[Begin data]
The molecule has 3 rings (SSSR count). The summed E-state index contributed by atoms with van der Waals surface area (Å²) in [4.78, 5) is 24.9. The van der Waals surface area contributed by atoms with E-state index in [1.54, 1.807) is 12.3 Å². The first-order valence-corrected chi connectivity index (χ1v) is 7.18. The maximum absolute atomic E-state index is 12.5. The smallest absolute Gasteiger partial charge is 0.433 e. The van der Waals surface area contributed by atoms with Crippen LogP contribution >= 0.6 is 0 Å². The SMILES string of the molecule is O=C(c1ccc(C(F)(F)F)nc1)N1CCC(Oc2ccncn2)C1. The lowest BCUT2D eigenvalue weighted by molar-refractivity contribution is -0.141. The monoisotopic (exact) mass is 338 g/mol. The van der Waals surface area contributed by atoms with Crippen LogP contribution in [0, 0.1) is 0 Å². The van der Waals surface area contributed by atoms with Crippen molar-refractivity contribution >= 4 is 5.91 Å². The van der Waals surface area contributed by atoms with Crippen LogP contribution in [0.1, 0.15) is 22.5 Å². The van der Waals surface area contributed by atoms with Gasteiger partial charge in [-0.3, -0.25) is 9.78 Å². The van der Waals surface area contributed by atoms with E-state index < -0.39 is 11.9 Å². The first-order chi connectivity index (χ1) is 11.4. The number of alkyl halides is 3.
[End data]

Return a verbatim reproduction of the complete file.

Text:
The molecule has 3 rings (SSSR count). The summed E-state index contributed by atoms with van der Waals surface area (Å²) in [4.78, 5) is 24.9. The van der Waals surface area contributed by atoms with E-state index in [1.54, 1.807) is 12.3 Å². The first-order valence-corrected chi connectivity index (χ1v) is 7.18. The maximum absolute atomic E-state index is 12.5. The smallest absolute Gasteiger partial charge is 0.433 e. The van der Waals surface area contributed by atoms with Crippen LogP contribution >= 0.6 is 0 Å². The SMILES string of the molecule is O=C(c1ccc(C(F)(F)F)nc1)N1CCC(Oc2ccncn2)C1. The lowest BCUT2D eigenvalue weighted by molar-refractivity contribution is -0.141. The monoisotopic (exact) mass is 338 g/mol. The van der Waals surface area contributed by atoms with Crippen LogP contribution in [0, 0.1) is 0 Å². The van der Waals surface area contributed by atoms with Crippen molar-refractivity contribution >= 4 is 5.91 Å². The van der Waals surface area contributed by atoms with Crippen LogP contribution in [0.1, 0.15) is 22.5 Å². The van der Waals surface area contributed by atoms with Gasteiger partial charge in [-0.3, -0.25) is 9.78 Å². The van der Waals surface area contributed by atoms with E-state index < -0.39 is 11.9 Å². The first-order chi connectivity index (χ1) is 11.4. The number of alkyl halides is 3.